As soon as we started fishing, we found some Spotted Tilapia hiding under the dock.
Spotted Tilapia (Tilapia mariae) – new species #3
While I was catching more Spotted Tilapia to be used as bait, a Butterfly Peacock appeared out of nowhere to scattered the school. Unfortunately, the Butterfly Peacock, nor the Cobra Snakehead, came around to take our live bait.
We were having trouble finding Yellow Belly Cichlid. I stepped back for a second to analyze the situation, then decided to search the rock crevices lining the shore. My worm was immediately grabbed by a Yellow Belly Cichlid!
Yellow Belly Cichlid (Cichlasoma salvini) – new species #4
My thought was that with predators like Largemouth Bass, Peacock Bass and Cobra Snakehead swimming around, these small cichlids would not be caught hanging out in the open. It was great to figure out their hiding places and we caught many of them very quickly. Michael and I also caught some Mayan Cichlids, new to Michael, but I’ve caught them before.
After checking off our target species at this spot, we headed to a set of urban ponds connected by canals. Our major target here was the Jaguar Guapote. On arrival, we caught a few small Yellow Belly Cichlid to use as bait. It wasn’t long when Michael saw a dark fish refused his live cichlid. I tried the spot again with another live cichlid. As the cichlid swam under a culvert out of sight, my line went tight and I set the hook on a decent size fish. There was a flash of violet and I knew it was the Jaguar Guapote! We were not sure why it had refused Michael’s cichlid but taken mine. I thought that perhaps the fish had seen Michael and refused the bait, while I freelined the cichlid so it would swim under the culvert so it would be out of sight.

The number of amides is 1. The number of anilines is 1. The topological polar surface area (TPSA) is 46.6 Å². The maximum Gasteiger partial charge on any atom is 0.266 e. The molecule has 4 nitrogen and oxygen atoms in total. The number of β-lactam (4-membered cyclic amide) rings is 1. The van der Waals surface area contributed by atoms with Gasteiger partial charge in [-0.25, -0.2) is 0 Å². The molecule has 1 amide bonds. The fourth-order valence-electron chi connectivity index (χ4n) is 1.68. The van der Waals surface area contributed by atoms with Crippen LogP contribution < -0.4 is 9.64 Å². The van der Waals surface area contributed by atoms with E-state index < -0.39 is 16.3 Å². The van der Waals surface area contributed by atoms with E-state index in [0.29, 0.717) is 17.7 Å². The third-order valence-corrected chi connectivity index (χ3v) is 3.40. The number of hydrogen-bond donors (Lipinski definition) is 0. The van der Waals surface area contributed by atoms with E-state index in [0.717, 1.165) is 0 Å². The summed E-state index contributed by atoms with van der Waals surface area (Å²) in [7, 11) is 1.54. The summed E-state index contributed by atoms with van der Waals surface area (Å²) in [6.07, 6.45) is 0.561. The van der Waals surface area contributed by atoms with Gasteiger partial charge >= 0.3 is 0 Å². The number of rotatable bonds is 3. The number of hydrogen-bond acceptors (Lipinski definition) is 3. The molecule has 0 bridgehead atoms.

Jaguar Guapote (Parachromis managuensis) – new species #5
That was all the Jaguar Guapote we caught this day. Michael said he saw a couple more, and I might have seen another one, but the cold weather we experienced for the last couple of days must have turned these tropical exotic species into inactive mode. They simply didn’t want to play. We knew fishing was hard when Largemouth Bass were refusing to bite a lively cichlid!
We had to constantly watch where we step since any shoreline grass could hide a Water Moccasin. We got a little scare when this snake crept up on us, but luckily it was just a non-poisonous Brown Water Snake.
Aside from the cichlid and Largemouth Bass, there were a large number of Grass Carp in the ponds, as well as a small school of mullet plus a wayward Common Snook! It was quite the sight to see a 5-6lb snook swimming in this pond. There were a large number of plecos that ignored all our offerings, but we found a Brown Bullhead while deadsticking a worm. This southern population of the Brown Bullhead has very cool mottled marking that almost look like a camo pattern.
After fishing at this location for another few hours, we decided to return to Coral Springs to try fishing the canals in the area for Cobra Snakehead. Since the water was cold, late afternoon gave us the best possible chance to find active fish. The water must have been too cold. We did not see any snakeheads nor received any hits. I had one hit that might just had been a Largemouth Bass. We were fishing soft plastic frogs trying for a topwater bite. After searching 2 canals for nada, we ran out of daylight.
We had to return to my uncle’s house by 5pm anyways since we were meeting with my mom’s older sister for dinner that night.
Here’s my family and my sister’s boyfriend.